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Reading skills - THE SANTA FE TEEN PROJECT


Klausimas #1


THE SANTA FE TEEN PROJECT     

     Brett O'Neill talked to some young people who are making the kind of decisions that adults normally make for them.

     Teenagers in Santa Fe wanted to read a newspaper that dealt with the issues that were important to them, topics that are never touched. So they started one of their own. They called it Free food, so everyone would pick it up.
They wanted a radio show that played music outside the top 40 and MTV's narrow playlist. So they set one up and called it Ground zero. They are the DJs,* the producers, the interviewers, the newsreaders. The show goes out across the city twice a month.
 
     They wanted a space that was theirs. A company gave them a warehouse* at the rent of $ 1 per year. They called it The wherehouse, and feel free to use it whatever way suits them. Paintbrushes and spray cans come out to redecorate the place when they want a fresh theme. Every Friday night it's home to a few of the local bands. To reach kids who haven't made it to the center, bands tour shool playgrounds for • lunchtime gigs.*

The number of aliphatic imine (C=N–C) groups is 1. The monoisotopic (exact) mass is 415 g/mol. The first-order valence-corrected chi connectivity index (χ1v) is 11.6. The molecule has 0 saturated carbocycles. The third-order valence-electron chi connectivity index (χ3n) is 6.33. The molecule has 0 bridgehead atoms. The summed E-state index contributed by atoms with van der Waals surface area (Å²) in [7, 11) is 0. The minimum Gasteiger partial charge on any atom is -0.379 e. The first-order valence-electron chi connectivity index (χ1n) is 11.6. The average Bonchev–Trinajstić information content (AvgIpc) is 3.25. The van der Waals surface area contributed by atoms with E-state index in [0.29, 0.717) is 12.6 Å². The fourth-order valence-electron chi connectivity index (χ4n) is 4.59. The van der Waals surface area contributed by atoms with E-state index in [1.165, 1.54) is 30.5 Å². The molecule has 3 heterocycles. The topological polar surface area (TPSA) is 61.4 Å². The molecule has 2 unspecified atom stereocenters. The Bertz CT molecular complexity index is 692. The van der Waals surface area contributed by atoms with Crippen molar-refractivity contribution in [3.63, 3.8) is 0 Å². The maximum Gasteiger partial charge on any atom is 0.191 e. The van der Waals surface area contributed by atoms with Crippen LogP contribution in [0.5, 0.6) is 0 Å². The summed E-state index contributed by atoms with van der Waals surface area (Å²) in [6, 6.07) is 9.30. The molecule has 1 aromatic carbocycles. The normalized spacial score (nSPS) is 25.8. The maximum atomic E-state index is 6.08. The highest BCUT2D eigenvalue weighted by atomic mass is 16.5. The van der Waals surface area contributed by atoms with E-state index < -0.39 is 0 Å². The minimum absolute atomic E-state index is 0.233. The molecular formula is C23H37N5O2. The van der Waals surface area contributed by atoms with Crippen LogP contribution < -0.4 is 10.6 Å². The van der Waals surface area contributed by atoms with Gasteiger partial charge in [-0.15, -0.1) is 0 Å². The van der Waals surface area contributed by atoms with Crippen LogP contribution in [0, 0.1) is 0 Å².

Search through the USA and you have to come south to this capital of New Mexiso to find a youth center with so many ongoing programs. It's sponsored by the CCA, Santa Fe's Center for Contemporary Arts. In a typical year there were 322 free workshops* and 156 special events. If a dancer, musician, writer, artist, anyone with creative energy to share comes to town, they are asked to give a workshop. Bare walls around town are transformed by wall paintings.
 
     A police youth forum helps kids who are getting harassed* by the police force, and groups of teenagers give a youth point of view to the city council. For 'high-risk youth 'there's the Rainbow Project, where kids work at preventing dangerous gangs from forming and breaking up those that have formed.

     Funding's the one problem. There's small wage for many who get involved in regular workshops, and the open-door policy means most things are free. Some feel they can't be as free with their language as they'd like for fear of offending the funders, but there's no holding back in other areas. In one year the project manages something like 11,000 direct encounters with teenagers. It's a teenage project, and it injects a dose of teenage energy right through the city.

DJs - disc jockeys (who play the music); warehouse - storehouse; a large building for keeping goods and materials; gigs - concerts; workshop - a period of discussion or practical work on a particular subject; harass - trouble, cause problems

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